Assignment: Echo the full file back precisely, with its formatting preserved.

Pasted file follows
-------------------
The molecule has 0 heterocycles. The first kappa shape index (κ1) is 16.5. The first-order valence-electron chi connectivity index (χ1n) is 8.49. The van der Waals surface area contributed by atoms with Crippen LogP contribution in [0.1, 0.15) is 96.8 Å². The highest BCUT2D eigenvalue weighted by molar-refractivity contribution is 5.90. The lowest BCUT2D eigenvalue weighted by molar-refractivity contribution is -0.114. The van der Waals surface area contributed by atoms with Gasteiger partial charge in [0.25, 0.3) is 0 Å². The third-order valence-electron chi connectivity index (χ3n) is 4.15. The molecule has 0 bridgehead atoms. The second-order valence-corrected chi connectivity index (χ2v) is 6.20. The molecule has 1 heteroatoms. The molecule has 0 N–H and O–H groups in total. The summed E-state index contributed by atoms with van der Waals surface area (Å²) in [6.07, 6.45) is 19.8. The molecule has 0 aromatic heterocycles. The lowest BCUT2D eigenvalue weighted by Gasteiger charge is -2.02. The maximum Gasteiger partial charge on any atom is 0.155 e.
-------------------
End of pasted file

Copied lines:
The molecule has 0 heterocycles. The first kappa shape index (κ1) is 16.5. The first-order valence-electron chi connectivity index (χ1n) is 8.49. The van der Waals surface area contributed by atoms with Crippen LogP contribution in [0.1, 0.15) is 96.8 Å². The highest BCUT2D eigenvalue weighted by molar-refractivity contribution is 5.90. The lowest BCUT2D eigenvalue weighted by molar-refractivity contribution is -0.114. The van der Waals surface area contributed by atoms with Gasteiger partial charge in [0.25, 0.3) is 0 Å². The third-order valence-electron chi connectivity index (χ3n) is 4.15. The molecule has 0 bridgehead atoms. The second-order valence-corrected chi connectivity index (χ2v) is 6.20. The molecule has 1 heteroatoms. The molecule has 0 N–H and O–H groups in total. The summed E-state index contributed by atoms with van der Waals surface area (Å²) in [6.07, 6.45) is 19.8. The molecule has 0 aromatic heterocycles. The lowest BCUT2D eigenvalue weighted by Gasteiger charge is -2.02. The maximum Gasteiger partial charge on any atom is 0.155 e.